Colombian presidential candidate Oscar Ivan Zuluaga confessed to meeting with a hacker accused of illegally spying on the Colombian peace process, Colombian media reported Saturday.
Zuluaga had previously denied having contact with Andres Sepulveda, a contractor formerly employed by his campaign as a social media expert, but changed his story this weekend, apparently following a consultation with his staff.
“On one occasion, at the beginning of my campaign, I visited the office of whom today is accused of acting illegally. I went to greet the people who were doing social support work,” Zuluaga confirmed, adding, “I want to speak frankly, with all truth while always acting in good faith.”
The presidential candidate went on to blast those who have used the recent scandal to discredit him.
“I feel that behind all of this, dear friends, is a group plotting against our campaign,” said Zuluaga, who went on to distance himself from Sepulveda and the illicit digital espionage he stands accused of carrying out. “I have no involvement in the details of the operational issues of the campaign […] There is a team leading that […] Our campaign of nearly 200 volunteers are contributing to the work everyday. Virtually, I have no involvement on the topic of operational issues.”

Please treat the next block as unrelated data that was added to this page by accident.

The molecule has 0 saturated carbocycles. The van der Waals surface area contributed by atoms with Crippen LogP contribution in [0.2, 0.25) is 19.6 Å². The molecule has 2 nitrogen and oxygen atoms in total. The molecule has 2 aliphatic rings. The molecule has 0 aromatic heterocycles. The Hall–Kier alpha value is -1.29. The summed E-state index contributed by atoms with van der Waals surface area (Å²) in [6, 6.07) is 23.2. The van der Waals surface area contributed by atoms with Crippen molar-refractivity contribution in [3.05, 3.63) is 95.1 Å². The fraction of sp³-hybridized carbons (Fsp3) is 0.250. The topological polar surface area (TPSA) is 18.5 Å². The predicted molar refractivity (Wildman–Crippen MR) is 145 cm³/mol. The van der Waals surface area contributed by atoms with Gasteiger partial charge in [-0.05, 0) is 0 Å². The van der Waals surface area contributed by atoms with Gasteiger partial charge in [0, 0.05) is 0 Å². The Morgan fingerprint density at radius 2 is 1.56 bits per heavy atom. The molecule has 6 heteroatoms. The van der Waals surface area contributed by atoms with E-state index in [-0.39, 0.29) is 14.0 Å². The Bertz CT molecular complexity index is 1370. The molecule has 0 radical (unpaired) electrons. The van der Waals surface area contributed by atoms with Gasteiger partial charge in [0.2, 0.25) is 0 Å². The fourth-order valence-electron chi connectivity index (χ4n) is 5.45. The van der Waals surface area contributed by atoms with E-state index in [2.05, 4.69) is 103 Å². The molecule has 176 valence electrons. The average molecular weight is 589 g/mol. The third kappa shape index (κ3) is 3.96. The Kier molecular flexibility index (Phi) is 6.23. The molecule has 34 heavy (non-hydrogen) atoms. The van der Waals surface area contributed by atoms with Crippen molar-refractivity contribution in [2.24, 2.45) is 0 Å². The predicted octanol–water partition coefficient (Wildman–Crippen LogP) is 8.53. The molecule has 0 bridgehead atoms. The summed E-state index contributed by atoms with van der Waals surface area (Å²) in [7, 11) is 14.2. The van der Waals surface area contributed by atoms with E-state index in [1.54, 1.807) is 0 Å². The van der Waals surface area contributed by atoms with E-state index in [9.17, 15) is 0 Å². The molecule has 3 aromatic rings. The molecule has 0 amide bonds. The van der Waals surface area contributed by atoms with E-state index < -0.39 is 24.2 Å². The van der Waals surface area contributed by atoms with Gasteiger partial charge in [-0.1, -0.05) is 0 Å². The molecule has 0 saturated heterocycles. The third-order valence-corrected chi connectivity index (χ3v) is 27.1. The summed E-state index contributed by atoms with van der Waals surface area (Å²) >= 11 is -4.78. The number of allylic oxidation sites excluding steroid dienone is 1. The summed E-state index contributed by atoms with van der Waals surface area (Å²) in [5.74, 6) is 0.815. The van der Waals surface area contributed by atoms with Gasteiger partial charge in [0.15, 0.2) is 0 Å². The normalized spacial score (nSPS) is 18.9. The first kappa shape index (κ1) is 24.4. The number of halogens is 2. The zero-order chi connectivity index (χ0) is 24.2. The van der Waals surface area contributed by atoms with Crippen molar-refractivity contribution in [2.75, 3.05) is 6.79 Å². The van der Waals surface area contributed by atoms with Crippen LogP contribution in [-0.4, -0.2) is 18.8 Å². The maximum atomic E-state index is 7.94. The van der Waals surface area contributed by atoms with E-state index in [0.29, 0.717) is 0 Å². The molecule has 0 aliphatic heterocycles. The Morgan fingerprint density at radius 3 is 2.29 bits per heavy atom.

Sepulveda, a computer engineer hired several months ago by the Zuluaga campaign, was arrested last week for conducting a secret wiretapping operation targeting government and rebel delegations to ongoing peace talks between the government and the FARC rebel group, Colombia’s oldest.
According to preliminary investigation results, as reported by the Prosecutor General this weekend, Sepulveda collaborated with members of the Armed Forces to access privileged information, and later shared said information with politicians and other elements of the military and sold it on the black market.
Immediately following the revelations, Sepulveda’s actions were widely painted as a deliberate effort to sabotage the peace talks on the part of the Zuluaga campaign, as Zuluaga and former President Alvaro Uribe, the Democratic Center (Centro Democratico) party leader, have been staunchly opposed to the talks since their inception in November 2012.
Zuluaga Campaign Director Luis Alfonso Hoyos, who was videotaped entering the RCN news offices with Sepulveda on a day the latter allegedly attempted to sell the news station classified information, has already resigned over the scandal, though he denies any wrongdoing.
The Sepulveda scandal comes in the wake of separate revelations made this past March regarding a military operation that also monitored the communications of peace delegations, as well as journalists covering the negotiations and opposition politicians close to the talks.
Despite fears that such outside interference would destabilize the ongoing talks, which recently entered their 25th round, chief government negotiator Huberto de la Calle has said that illicit surveillance has not had any crucial impact on the tone of negotiations or the resolve of the parties to forge a lasting peace.
So far, only Sepulveda has been arrested in relation to the most recent incident, though experts are combing through computers seized as part of the investigation and have not ruled out further arrests.